Increasingly, the scientific consensus is that not only genes are responsible for the development of diseases, but also what happens around these genes - epigenetics. For example, the attachment of methyl groups to genes, which therefore get read less often, plays an important role in this process. Obviously, this principle also applies to type 1 diabetes, as researchers of the Institute for Diabetes Research (IDF) and the Institute of Computational Biology (ICB) at Helmholtz Zentrum München show in collaboration with researchers from Dresden and the United Kingdom. For their study, the scientists investigated samples of several prospective type 1 diabetes cohorts. “Generally speaking, it can be said that all 45 of the risk genes we studied for type 1 diabetes showed associations with high methylation rates," explained first author Dr. Alida Kindt. “We were then particularly interested in the methylation of the HLA-DR gene, which is significantly involved in the development of autoimmune diseases.”*The authors found that certain methylations in the HLA-DR region occurred especially in gene variants that indicate an increased risk of type 1 diabetes. "The corresponding pattern was found both in newborns, in toddlers and in adults, and was associated with lower expression of the HLA-DR gene," said Kindt. In addition, the scientists noticed a new methylation signal on the gene for the L-lactate dehydrogenase C chain (LDHC). "This was previously unknown and could potentially be a marker to screen patients for a possible type 1 diabetes risk," said Kindt.The study was led by Professor Anette-G. Ziegler from the IDF and Ezio Bonifacio, director of the DFG Research Center for Regenerative Therapies (CRTD) at TU Dresden, who comments: "Our research provides new insights into the development of autoimmunity and type 1 diabetes. We had no idea that the genetics underlying type 1 diabetes would be associated with such consistent and profound effects on methylation within the gene. We are particularly interested to see if these effects are at all modifiable by environment and treatment.”Further Information* The gene HLA-DR (human leukocyte antigen - DR) encodes an MHC class II surface receptor. Its main function is to present to the immune system peptide antigens possibly of foreign origin. This leads to the triggering or suppression of T (helper) cell responses, which eventually lead to the production of antibodies to the antigen.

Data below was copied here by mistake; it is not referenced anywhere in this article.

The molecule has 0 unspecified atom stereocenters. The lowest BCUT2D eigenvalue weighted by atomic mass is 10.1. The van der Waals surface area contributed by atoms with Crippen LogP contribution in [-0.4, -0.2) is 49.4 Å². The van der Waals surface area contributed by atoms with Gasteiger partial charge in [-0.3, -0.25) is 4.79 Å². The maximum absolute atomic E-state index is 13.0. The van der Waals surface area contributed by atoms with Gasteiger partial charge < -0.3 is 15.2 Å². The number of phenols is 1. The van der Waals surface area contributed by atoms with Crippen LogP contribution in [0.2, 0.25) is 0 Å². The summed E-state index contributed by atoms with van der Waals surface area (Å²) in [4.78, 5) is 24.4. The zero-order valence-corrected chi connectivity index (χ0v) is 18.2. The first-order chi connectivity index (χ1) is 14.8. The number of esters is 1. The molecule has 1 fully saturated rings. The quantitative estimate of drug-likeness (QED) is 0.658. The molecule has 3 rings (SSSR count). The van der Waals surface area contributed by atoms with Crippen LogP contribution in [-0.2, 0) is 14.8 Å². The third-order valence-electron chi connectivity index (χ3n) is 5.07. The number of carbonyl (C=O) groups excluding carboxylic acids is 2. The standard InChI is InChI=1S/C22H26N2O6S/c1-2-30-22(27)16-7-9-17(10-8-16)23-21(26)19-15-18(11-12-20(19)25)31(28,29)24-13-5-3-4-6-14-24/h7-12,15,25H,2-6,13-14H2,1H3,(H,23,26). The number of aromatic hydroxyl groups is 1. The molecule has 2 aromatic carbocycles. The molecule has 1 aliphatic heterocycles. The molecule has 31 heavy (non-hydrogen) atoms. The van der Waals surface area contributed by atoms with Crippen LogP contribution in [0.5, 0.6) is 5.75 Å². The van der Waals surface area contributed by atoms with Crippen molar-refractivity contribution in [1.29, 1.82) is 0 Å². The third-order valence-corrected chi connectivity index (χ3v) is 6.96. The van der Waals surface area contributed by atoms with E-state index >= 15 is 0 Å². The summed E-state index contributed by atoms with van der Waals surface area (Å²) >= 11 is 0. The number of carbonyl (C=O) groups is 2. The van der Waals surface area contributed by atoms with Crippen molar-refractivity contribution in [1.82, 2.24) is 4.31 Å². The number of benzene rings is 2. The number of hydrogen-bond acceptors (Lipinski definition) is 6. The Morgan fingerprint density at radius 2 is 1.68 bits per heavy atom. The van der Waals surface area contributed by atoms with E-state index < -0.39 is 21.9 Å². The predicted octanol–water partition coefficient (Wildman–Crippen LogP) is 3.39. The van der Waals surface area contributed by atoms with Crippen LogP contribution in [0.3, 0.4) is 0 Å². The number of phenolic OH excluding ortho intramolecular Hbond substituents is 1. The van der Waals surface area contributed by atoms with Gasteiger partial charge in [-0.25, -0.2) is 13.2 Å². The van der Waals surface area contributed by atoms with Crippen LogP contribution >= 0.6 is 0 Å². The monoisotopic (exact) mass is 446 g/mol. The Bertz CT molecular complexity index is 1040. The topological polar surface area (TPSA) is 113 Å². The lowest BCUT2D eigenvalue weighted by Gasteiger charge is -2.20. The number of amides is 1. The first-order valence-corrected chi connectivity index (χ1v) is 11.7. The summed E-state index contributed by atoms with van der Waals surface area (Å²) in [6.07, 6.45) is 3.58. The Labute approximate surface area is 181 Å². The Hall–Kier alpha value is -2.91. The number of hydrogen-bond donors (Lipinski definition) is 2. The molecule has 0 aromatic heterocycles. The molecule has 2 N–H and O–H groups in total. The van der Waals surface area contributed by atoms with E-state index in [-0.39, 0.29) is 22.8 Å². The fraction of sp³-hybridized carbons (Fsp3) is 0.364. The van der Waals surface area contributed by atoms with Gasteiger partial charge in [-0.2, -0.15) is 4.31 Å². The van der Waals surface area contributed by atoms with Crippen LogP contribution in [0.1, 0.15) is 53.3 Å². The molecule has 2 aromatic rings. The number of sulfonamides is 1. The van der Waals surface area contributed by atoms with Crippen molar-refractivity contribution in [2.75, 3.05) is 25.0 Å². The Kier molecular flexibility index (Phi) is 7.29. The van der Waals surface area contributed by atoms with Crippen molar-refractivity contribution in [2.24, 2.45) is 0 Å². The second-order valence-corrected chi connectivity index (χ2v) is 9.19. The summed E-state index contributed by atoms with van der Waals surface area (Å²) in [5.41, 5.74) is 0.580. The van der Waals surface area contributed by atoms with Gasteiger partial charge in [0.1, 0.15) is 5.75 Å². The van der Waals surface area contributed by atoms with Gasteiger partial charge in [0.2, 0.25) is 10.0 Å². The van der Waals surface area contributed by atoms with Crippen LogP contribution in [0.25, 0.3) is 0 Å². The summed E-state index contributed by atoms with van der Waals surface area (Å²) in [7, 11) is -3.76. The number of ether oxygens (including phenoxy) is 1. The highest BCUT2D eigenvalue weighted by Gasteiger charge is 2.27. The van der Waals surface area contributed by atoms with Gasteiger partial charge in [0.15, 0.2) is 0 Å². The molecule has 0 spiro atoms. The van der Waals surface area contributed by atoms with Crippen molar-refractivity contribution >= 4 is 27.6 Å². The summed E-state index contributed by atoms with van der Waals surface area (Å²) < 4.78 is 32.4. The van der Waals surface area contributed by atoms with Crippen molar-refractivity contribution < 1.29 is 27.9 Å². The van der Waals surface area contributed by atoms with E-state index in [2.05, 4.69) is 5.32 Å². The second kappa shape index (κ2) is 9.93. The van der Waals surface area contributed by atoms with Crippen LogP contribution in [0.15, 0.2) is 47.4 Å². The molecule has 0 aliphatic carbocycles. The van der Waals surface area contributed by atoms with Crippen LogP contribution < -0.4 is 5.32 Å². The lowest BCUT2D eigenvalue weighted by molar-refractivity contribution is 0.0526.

Kindt, A.S.D. et al. (2017): Allele-specific methylation of type 1 diabetes susceptibility genes. Journal of Autoimmunity, DOI: 10.1016/j.jaut.2017.11.008